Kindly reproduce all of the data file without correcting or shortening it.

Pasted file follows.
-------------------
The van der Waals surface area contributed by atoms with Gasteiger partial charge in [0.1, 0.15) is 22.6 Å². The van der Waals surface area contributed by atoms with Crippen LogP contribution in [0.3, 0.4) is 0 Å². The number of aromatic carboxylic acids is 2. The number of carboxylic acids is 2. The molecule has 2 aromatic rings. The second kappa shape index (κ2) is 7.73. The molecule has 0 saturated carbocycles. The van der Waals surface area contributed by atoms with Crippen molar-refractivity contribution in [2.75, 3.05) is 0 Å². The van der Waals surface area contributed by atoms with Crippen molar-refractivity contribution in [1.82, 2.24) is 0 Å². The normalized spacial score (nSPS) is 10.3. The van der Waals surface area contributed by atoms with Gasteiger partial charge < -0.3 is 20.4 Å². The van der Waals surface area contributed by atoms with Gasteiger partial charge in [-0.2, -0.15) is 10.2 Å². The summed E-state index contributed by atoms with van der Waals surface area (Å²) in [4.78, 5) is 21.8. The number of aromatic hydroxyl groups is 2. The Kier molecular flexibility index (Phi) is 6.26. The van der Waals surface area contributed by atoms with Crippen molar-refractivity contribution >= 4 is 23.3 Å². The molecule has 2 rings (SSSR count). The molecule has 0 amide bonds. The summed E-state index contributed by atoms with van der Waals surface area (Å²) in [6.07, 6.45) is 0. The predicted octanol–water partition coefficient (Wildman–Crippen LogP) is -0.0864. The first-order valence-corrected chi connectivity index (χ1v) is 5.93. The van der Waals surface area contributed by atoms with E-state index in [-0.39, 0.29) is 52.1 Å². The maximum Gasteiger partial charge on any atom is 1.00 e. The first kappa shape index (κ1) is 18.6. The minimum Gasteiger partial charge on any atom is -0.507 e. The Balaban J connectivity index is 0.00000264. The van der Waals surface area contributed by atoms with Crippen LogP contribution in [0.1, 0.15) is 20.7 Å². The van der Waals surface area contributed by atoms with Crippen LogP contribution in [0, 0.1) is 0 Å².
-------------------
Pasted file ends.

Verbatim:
The van der Waals surface area contributed by atoms with Gasteiger partial charge in [0.1, 0.15) is 22.6 Å². The van der Waals surface area contributed by atoms with Crippen LogP contribution in [0.3, 0.4) is 0 Å². The number of aromatic carboxylic acids is 2. The number of carboxylic acids is 2. The molecule has 2 aromatic rings. The second kappa shape index (κ2) is 7.73. The molecule has 0 saturated carbocycles. The van der Waals surface area contributed by atoms with Crippen molar-refractivity contribution in [2.75, 3.05) is 0 Å². The van der Waals surface area contributed by atoms with Crippen molar-refractivity contribution in [1.82, 2.24) is 0 Å². The normalized spacial score (nSPS) is 10.3. The van der Waals surface area contributed by atoms with Gasteiger partial charge < -0.3 is 20.4 Å². The van der Waals surface area contributed by atoms with Gasteiger partial charge in [-0.2, -0.15) is 10.2 Å². The summed E-state index contributed by atoms with van der Waals surface area (Å²) in [4.78, 5) is 21.8. The number of aromatic hydroxyl groups is 2. The Kier molecular flexibility index (Phi) is 6.26. The van der Waals surface area contributed by atoms with Crippen molar-refractivity contribution >= 4 is 23.3 Å². The molecule has 2 rings (SSSR count). The molecule has 0 amide bonds. The summed E-state index contributed by atoms with van der Waals surface area (Å²) in [6.07, 6.45) is 0. The predicted octanol–water partition coefficient (Wildman–Crippen LogP) is -0.0864. The first-order valence-corrected chi connectivity index (χ1v) is 5.93. The van der Waals surface area contributed by atoms with E-state index in [-0.39, 0.29) is 52.1 Å². The maximum Gasteiger partial charge on any atom is 1.00 e. The first kappa shape index (κ1) is 18.6. The minimum Gasteiger partial charge on any atom is -0.507 e. The Balaban J connectivity index is 0.00000264. The van der Waals surface area contributed by atoms with Crippen LogP contribution in [0.1, 0.15) is 20.7 Å². The van der Waals surface area contributed by atoms with Crippen LogP contribution in [0, 0.1) is 0 Å².